Wednesday, November 02, 2005

US tax reform - going for CIN instead of CEN?

US tax policy preference has been always for Capital Export Neutrality (*) (e.g. the CFC rules and the foreign tax credit system). Is that changing? Is it now time for the US to adopt a more Capital Import Neutrality approach and what are the effects that such a change may have in the tax systems of other countries?

Why do I ask this questions? Basically, because the Advisory Panel on Federal Tax Reform recommendations released on 1 November, 2005 which may impact significantly on the U.S. international tax rules, as we (some like me think they do) know them.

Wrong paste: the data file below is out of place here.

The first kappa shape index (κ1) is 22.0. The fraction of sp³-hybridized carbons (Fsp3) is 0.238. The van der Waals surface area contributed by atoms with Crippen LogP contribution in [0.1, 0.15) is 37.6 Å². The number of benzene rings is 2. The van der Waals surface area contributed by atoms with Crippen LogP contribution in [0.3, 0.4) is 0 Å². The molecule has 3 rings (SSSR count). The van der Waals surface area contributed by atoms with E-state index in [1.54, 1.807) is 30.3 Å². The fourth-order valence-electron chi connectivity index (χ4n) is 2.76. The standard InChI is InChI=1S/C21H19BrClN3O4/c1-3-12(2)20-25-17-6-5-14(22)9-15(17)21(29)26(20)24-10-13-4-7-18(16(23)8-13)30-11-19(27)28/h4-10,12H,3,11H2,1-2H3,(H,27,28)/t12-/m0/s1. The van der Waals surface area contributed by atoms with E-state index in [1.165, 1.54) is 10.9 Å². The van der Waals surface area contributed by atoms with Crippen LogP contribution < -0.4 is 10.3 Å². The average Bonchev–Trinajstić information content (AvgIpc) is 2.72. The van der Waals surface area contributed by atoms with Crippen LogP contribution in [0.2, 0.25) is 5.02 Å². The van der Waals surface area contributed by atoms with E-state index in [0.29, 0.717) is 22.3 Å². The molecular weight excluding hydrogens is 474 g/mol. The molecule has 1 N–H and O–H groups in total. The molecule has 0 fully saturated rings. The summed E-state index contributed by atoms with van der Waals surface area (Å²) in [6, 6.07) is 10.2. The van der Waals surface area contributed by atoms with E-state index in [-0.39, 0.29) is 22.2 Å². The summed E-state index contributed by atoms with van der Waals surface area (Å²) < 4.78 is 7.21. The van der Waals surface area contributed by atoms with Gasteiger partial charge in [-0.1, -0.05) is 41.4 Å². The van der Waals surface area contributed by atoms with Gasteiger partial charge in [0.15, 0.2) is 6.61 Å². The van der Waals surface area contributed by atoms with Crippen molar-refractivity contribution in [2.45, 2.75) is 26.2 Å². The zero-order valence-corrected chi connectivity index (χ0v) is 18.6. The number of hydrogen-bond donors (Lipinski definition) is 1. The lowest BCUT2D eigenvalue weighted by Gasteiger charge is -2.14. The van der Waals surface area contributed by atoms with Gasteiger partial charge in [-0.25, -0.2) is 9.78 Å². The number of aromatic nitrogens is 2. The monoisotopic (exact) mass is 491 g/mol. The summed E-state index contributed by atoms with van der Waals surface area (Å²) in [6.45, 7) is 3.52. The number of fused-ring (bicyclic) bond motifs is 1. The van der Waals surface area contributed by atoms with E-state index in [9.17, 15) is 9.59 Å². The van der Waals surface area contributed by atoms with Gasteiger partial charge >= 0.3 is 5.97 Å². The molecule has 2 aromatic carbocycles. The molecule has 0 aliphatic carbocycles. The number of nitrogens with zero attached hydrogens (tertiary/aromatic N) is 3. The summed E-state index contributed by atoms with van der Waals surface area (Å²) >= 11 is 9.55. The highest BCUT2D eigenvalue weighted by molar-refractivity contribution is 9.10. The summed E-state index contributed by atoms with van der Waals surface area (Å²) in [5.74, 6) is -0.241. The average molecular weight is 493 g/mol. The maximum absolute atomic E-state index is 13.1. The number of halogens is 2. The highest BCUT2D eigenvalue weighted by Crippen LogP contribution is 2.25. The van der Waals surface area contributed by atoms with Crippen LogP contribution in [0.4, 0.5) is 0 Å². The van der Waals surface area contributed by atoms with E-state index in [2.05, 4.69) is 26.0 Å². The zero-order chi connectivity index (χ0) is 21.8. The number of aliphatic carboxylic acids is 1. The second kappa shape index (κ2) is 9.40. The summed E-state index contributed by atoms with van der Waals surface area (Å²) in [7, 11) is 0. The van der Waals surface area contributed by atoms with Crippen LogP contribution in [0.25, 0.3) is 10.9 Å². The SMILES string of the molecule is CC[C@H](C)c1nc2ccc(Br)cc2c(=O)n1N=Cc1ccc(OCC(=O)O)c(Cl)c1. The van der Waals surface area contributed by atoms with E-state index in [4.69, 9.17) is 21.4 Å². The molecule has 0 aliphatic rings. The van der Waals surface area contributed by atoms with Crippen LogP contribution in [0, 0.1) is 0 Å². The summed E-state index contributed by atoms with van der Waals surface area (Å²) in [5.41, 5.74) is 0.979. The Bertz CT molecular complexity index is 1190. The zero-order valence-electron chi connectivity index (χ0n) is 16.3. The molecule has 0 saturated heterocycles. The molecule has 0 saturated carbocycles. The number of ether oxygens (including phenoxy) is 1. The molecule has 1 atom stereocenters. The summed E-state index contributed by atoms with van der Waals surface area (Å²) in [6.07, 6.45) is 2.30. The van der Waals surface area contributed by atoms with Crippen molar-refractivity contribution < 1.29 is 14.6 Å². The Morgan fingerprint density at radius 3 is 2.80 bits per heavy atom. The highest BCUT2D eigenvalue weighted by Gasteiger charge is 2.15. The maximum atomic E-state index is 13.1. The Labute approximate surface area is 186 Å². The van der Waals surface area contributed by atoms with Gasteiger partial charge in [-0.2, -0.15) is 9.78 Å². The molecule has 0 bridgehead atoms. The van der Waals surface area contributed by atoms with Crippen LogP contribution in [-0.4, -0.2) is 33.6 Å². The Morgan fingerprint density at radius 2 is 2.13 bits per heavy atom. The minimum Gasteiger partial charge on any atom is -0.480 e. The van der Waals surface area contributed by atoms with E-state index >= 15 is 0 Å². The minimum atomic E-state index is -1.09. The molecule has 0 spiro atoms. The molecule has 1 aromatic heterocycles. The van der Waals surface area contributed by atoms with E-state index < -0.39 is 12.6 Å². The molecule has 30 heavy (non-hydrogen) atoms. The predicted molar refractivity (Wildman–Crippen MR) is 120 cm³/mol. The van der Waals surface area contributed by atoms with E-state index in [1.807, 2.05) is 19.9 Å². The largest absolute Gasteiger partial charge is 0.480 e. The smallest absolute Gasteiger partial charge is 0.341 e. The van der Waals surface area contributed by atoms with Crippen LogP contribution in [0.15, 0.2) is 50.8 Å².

You may recall, that President George W. Bush created the President’s Advisory Panel on Federal Tax Reform in January 2005. The President instructed the Panel to recommend options that would make the tax code simpler, fairer, and more conducive to economic growth. Since then, the Panel has analysed the current federal income tax system and considered a number of proposals to reform it. After 12 public meetings in five states and Washington D.C., the Panel reached consensus to recommend two tax reform plans. The Panel’s recommended plans, labelled the Simplified Income Tax Plan and the Growth and Investment Tax Plan (which I plan to tackle later because it is very inovative and I need some time to mature the ideas).